job: Ridership Data Technician in Baltimore

Here's an opportunity perfect for someone who is interested in transit data and monitoring. 

Via Baltimore MTA, the region's transit agency:

If you or someone you know likes data collection and analysis on a large scale and wants to put those skills to use in public transit, then there’s a new opportunity in the MTA’s Office of Service Development – The Ridership Data Technician (or RDT).

Full details and to apply:

MTA’s use of Automated Passenger Counters (APCs) continues to grow. We are just really getting started and are looking for an innovative and tech- and data-savvy person to join our team to take our APC program to the next level – allowing better planning, analysis, scheduling, and reporting for stakeholders inside and outside the agency.

If you’re interested, apply using the link above. Or, feel free to forward to someone you know that might be a good fit.

It sounds like a great position for someone who is familiar with APCs and current methods, and who has ideas about exciting new places to take this type of data. If that's you, or someone you know, it could be worth a look!

frequent network maps: baltimore

Another unofficial frequent network map, this time via Human Transit reader and Envision Baltimore contributer Marc Szarkowski: 


Baltimore Frequent Network

You can see the full size version here. This map uses color to differentiate between linear and loop routes, and line weight to denote frequency. Compare this to MTA's current system map, showing the same part of the city:

Screen Shot 2013-09-26 at 11.45.04

Existing Baltimore MTA map

MTA's map uses a variety of colors to depict individual routes, but without assigning them significant qualities (though green and blue appear to be reserved for different kinds of commuter expresses). The seemingly arbitrary assignment of colors to local routes creates a cluttered, confusing visual effect, and obscures the quality of service provided by each route.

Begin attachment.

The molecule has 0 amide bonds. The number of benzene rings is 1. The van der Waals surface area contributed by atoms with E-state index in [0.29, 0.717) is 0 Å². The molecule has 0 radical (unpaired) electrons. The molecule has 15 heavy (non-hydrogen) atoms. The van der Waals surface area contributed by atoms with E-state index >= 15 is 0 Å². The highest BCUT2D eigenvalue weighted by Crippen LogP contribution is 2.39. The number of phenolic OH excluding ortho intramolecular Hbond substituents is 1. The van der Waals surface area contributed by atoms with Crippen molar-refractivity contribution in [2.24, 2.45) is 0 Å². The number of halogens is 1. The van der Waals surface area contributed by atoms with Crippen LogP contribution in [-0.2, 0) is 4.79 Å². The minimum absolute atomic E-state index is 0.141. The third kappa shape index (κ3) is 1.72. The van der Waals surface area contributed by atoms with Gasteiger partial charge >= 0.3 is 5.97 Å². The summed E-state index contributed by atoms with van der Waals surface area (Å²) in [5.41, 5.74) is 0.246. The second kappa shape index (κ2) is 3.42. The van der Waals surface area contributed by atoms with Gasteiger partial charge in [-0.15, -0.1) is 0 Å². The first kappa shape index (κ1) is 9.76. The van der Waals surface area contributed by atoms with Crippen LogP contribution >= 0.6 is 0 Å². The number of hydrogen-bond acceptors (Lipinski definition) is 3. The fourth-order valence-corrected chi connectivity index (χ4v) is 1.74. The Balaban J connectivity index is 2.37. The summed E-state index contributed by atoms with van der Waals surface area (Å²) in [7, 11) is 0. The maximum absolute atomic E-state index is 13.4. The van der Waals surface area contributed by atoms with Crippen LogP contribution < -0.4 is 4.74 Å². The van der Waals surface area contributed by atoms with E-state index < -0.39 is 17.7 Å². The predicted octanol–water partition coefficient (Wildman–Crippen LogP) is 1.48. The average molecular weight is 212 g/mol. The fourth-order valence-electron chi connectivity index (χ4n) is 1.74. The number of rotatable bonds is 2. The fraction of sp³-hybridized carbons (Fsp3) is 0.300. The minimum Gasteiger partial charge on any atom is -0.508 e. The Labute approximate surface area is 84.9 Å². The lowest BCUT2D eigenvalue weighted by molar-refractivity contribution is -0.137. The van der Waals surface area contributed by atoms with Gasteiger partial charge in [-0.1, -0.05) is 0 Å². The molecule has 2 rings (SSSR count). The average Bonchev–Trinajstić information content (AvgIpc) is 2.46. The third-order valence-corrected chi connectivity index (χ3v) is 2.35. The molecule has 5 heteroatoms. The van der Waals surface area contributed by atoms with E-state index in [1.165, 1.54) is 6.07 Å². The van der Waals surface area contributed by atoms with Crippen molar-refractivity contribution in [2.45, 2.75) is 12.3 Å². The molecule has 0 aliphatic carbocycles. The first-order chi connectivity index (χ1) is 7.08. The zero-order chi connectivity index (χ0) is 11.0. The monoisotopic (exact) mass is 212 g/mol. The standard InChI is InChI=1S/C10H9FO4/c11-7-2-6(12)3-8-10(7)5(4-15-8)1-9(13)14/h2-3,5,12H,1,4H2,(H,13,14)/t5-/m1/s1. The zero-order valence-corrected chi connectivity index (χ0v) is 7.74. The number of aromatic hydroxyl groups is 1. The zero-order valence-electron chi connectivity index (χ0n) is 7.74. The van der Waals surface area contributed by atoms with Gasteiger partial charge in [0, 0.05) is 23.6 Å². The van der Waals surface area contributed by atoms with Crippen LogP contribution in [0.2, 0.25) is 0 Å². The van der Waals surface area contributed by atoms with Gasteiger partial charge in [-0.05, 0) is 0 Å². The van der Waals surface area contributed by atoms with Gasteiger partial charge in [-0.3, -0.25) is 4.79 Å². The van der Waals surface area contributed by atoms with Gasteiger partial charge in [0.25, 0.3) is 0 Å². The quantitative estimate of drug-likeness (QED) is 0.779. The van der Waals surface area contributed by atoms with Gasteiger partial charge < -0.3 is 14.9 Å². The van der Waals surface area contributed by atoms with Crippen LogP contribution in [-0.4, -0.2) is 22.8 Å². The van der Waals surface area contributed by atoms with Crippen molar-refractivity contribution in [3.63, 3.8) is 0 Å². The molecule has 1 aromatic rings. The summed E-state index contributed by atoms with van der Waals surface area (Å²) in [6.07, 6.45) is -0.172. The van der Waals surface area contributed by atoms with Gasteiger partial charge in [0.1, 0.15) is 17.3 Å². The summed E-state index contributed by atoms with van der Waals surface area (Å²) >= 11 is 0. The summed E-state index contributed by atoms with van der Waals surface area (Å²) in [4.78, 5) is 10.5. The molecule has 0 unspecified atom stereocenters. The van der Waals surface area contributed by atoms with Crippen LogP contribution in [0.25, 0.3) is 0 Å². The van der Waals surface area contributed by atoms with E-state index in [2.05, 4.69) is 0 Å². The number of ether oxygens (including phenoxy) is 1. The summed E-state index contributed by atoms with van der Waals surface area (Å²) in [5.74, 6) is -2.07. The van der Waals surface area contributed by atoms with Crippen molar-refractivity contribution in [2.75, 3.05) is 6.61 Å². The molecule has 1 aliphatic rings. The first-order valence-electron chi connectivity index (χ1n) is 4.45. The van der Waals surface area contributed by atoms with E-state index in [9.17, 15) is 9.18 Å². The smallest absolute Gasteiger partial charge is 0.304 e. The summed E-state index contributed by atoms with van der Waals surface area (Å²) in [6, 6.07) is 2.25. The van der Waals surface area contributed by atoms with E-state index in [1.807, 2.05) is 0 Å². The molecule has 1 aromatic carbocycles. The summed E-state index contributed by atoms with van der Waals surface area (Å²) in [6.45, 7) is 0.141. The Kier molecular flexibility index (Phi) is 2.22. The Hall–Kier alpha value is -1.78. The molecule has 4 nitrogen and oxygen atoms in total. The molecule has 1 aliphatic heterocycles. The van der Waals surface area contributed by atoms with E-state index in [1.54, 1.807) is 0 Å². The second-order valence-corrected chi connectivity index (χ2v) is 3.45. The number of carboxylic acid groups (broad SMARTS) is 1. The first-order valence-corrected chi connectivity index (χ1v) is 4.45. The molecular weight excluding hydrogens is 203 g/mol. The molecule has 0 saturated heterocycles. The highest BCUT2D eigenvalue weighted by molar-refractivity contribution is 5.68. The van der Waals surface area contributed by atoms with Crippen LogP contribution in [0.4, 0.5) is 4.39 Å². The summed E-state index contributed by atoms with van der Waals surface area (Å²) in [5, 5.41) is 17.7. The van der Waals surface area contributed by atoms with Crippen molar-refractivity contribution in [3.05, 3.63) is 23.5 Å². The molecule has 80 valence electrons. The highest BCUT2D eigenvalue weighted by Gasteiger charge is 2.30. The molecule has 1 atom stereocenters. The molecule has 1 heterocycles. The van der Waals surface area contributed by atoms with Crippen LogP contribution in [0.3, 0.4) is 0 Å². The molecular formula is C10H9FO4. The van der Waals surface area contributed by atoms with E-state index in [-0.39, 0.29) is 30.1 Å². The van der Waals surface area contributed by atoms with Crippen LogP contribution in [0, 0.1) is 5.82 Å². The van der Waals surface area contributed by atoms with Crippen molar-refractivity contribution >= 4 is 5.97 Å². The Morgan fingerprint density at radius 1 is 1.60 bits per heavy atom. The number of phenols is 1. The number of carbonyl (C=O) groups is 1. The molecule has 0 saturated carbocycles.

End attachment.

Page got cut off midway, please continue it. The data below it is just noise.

On the other hand, Marc's map distinguishes which routes on which roads provide which level of service, using a simple 5-color scheme differentiating linear and circulator routes, rail, rapid bus, and ferries.  Frequent service is clear as a dark wide line, with its color indicating technology.  This visualization is very information-rich,  offers a clear improvement to the MTA map in its utility as a description of the service available to MTA riders.The image below is a snapshot of the legend from this map:

Screen Shot 2013-09-26 at 12.12.27

Marc writes:

The radial nature of the network is also why I decided to group services into a limited color palette, like the WMATA map. Originally I intended to assign each route its own color, as in the Leeds or Portland maps, but so many routes crowded together in so many areas as they headed downtown that it was difficult to fit the whole "spectrum" on certain streets/corridors. (I think this is why even the MTA regional map, which does use a wider color range, still has to resort to using a single line for all buses in central Balto.) If the network was more emphatically organized on a grid, as you advocate, assigning individual route colors would be a lot easier since the map wouldn't have to display as many redundancies.

Screen Shot 2013-09-26 at 12.02.01 In the image at left, for example, the visual prominence of the blue lines for Route 5 clearly communicate its higher level of service, compared to Route 91 several blocks north. The directional arrows attached to the route labels are also a nice, unobtrusive touch; transit maps can often become unecessarily cluttered with these symbols, particularly in systems with many looping routes.  Marc's map does a nice job of providing this necessary information at a relatively low level in the visual hierarchy. 

Intelligently designed maps like this one show opportunities for connection, and the relative importance and usefulness of the system's transit routes These maps work by exposing the degree of freedom of mobility available to a transit rider.